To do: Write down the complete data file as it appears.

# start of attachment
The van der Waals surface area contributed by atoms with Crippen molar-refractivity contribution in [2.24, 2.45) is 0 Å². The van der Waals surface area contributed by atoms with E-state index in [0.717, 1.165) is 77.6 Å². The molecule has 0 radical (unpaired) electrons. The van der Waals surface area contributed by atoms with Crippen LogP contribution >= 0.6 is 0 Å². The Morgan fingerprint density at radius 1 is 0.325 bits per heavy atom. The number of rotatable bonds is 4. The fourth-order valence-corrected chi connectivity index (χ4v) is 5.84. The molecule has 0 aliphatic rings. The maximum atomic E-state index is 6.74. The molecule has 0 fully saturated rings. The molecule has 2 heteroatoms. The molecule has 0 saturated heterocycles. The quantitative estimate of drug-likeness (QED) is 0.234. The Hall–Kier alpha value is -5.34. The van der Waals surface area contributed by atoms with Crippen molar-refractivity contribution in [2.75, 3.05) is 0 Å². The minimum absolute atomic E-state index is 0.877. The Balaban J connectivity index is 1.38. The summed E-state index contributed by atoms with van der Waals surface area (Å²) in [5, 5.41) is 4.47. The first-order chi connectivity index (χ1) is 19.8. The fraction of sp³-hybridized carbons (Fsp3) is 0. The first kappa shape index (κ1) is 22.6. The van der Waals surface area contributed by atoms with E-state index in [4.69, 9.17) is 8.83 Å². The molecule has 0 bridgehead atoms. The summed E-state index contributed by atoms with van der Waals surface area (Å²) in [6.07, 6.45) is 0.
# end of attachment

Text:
The van der Waals surface area contributed by atoms with Crippen molar-refractivity contribution in [2.24, 2.45) is 0 Å². The van der Waals surface area contributed by atoms with E-state index in [0.717, 1.165) is 77.6 Å². The molecule has 0 radical (unpaired) electrons. The van der Waals surface area contributed by atoms with Crippen LogP contribution >= 0.6 is 0 Å². The Morgan fingerprint density at radius 1 is 0.325 bits per heavy atom. The number of rotatable bonds is 4. The fourth-order valence-corrected chi connectivity index (χ4v) is 5.84. The molecule has 0 aliphatic rings. The maximum atomic E-state index is 6.74. The molecule has 0 fully saturated rings. The molecule has 2 heteroatoms. The molecule has 0 saturated heterocycles. The quantitative estimate of drug-likeness (QED) is 0.234. The Hall–Kier alpha value is -5.34. The van der Waals surface area contributed by atoms with Crippen molar-refractivity contribution in [2.75, 3.05) is 0 Å². The minimum absolute atomic E-state index is 0.877. The Balaban J connectivity index is 1.38. The summed E-state index contributed by atoms with van der Waals surface area (Å²) in [5, 5.41) is 4.47. The first-order chi connectivity index (χ1) is 19.8. The fraction of sp³-hybridized carbons (Fsp3) is 0. The first kappa shape index (κ1) is 22.6. The van der Waals surface area contributed by atoms with E-state index in [4.69, 9.17) is 8.83 Å². The molecule has 0 bridgehead atoms. The summed E-state index contributed by atoms with van der Waals surface area (Å²) in [6.07, 6.45) is 0.